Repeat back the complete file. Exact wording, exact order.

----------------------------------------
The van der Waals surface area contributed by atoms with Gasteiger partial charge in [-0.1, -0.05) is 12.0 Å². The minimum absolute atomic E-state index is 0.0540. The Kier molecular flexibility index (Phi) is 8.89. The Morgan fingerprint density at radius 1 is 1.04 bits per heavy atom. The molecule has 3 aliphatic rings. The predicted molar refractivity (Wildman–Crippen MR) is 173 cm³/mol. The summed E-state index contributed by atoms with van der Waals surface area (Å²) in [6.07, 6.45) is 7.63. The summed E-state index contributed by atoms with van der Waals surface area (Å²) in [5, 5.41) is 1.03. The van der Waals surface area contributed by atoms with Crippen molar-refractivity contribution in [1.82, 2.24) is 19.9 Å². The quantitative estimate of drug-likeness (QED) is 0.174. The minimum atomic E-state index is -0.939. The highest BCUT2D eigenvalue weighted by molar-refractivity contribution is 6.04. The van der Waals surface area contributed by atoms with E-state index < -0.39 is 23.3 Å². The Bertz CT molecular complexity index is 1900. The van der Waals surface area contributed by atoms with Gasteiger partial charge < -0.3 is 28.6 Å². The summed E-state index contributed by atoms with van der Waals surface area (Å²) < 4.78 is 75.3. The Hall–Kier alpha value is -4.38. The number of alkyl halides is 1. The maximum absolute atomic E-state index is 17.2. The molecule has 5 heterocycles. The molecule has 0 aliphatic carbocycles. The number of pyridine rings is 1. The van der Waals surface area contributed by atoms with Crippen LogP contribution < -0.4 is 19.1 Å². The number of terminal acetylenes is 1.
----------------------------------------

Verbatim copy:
The van der Waals surface area contributed by atoms with Gasteiger partial charge in [-0.1, -0.05) is 12.0 Å². The minimum absolute atomic E-state index is 0.0540. The Kier molecular flexibility index (Phi) is 8.89. The Morgan fingerprint density at radius 1 is 1.04 bits per heavy atom. The molecule has 3 aliphatic rings. The predicted molar refractivity (Wildman–Crippen MR) is 173 cm³/mol. The summed E-state index contributed by atoms with van der Waals surface area (Å²) in [6.07, 6.45) is 7.63. The summed E-state index contributed by atoms with van der Waals surface area (Å²) in [5, 5.41) is 1.03. The van der Waals surface area contributed by atoms with Crippen molar-refractivity contribution in [1.82, 2.24) is 19.9 Å². The quantitative estimate of drug-likeness (QED) is 0.174. The minimum atomic E-state index is -0.939. The highest BCUT2D eigenvalue weighted by molar-refractivity contribution is 6.04. The van der Waals surface area contributed by atoms with E-state index < -0.39 is 23.3 Å². The Bertz CT molecular complexity index is 1900. The van der Waals surface area contributed by atoms with Gasteiger partial charge < -0.3 is 28.6 Å². The summed E-state index contributed by atoms with van der Waals surface area (Å²) < 4.78 is 75.3. The Hall–Kier alpha value is -4.38. The number of alkyl halides is 1. The maximum absolute atomic E-state index is 17.2. The molecule has 5 heterocycles. The molecule has 0 aliphatic carbocycles. The number of pyridine rings is 1. The van der Waals surface area contributed by atoms with Crippen LogP contribution < -0.4 is 19.1 Å². The number of terminal acetylenes is 1.